Estate Law Questions? Ask an Estate Lawyer.
Hi; My goal is to provide you with great service - if you have any questions during our chat, please ask! I'll do my best to ensure your satisfaction! If a beneficiary predeceases the annuity holder, then the contingent beneficiary typically is entitled to the annuity, as once a beneficiary predeceases the annuity holder, it does not become part of the original beneficiary's estate.
If there is no alternative beneficiary, then it generally is payable to the estate, and must be probated. So if this is for estate planning purposes, it is best to name contingent beneficiaries, as the cost of probate can be quite significant.
Is it relevant that the annuity company was not aware the beneficiary predeceased the annuitant?
Yes, if a pay out was made to the beneficiary's estate (the predeceased beneficiary's estate), as then the annuitant's executor (or the contingent beneficiary) would need to bring a suit to recover the money, naming the predeceased beneficiary's estate and the annuity company.
The predeceased beneficiary did not receive any part ot the annuity. The total annuity is going to the contingent beneficiary. This is customary?
Yes, it is. A person will not inherit money unless they are alive at the time of the decedent's death. In fact, often times (for wills) there is a provision requiring that the beneficiary outlive the decedent by 72 hours. This is so the property passes to the decedent's heirs, versus the beneficiaries. The way around this is to name the beneficiary's heirs as the contingent beneficiaries.
Here is a concise explanation - it restates what I said above, but does so in a very detailed manner. http://www.state.nj.us/treasury/pensions/epbam/pensions/claims/benedes.htm#bene
Last question - is it customary for the court probate documents not to contain any mention of the annuity?
Yes it is. The reason being that probate only deals with "probate assets" - those are the assets that pass via the terms of the will. In contrast, annuities, life insurance policies, real property with right of survivorship, bank accounts with Pay on Death beneficiaries -all of these pass outside the will - thus outside probate. The idea is to save substantially on probate fees, which can eat up a large portion of the estate.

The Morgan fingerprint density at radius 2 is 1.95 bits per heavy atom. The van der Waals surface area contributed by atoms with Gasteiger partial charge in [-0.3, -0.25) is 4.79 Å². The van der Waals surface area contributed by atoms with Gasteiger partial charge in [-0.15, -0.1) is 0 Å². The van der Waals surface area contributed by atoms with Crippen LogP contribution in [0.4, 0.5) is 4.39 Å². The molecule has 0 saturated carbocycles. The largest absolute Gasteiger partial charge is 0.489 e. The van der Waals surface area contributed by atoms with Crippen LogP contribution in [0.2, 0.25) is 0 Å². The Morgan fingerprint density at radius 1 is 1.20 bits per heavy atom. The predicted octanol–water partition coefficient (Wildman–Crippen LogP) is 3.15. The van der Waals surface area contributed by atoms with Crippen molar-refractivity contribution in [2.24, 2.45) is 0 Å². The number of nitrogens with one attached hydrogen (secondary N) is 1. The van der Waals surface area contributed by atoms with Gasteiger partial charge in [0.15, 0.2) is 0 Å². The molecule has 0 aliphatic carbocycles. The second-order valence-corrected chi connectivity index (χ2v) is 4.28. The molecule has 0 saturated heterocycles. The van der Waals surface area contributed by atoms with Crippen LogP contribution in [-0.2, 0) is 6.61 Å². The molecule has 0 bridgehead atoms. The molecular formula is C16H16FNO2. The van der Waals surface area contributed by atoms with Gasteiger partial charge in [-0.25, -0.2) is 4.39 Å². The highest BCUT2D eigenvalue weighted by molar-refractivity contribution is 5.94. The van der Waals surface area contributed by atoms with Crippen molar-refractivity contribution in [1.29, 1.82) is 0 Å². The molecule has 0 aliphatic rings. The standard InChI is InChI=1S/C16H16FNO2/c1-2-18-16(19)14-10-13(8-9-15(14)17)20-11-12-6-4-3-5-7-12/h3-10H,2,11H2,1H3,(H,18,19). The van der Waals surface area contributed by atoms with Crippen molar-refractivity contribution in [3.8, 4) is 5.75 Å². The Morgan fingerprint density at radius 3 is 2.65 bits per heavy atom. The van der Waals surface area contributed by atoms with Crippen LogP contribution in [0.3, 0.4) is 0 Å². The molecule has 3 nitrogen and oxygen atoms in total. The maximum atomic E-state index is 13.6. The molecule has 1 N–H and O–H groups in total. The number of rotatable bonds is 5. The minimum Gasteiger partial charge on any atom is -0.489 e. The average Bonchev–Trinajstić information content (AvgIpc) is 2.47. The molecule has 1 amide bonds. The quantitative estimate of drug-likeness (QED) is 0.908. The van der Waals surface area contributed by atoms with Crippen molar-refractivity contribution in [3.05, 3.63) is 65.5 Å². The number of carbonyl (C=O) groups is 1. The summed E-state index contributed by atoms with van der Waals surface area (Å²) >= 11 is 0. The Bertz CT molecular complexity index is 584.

Thank you, XXXXX XXXXX a big help!
You are very welcome. Hope everything works out for you and yours.
DISCLAIMER: Answers from Experts on JustAnswer are not substitutes for the advice of an attorney. JustAnswer is a public forum and questions and responses are not private or confidential or protected by the attorney-client privilege. The Expert above is not your attorney, and the response above is not legal advice. You should not read this response to propose specific action or address specific circumstances, but only to give you a sense of general principles of law that might affect the situation you describe. Application of these general principles to particular circumstances must be done by a lawyer who has spoken with you in confidence, learned all relevant information, and explored various options. Before acting on these general principles, you should hire a lawyer licensed to practice law in the jurisdiction to which your question pertains.
The responses above are from individual Experts, not JustAnswer. The site and services are provided “as is”. To view the verified credential of an Expert, click on the “Verified” symbol in the Expert’s profile. This site is not for emergency questions which should be directed immediately by telephone or in-person to qualified professionals. Please carefully read the Terms of Service (last updated February 8, 2012).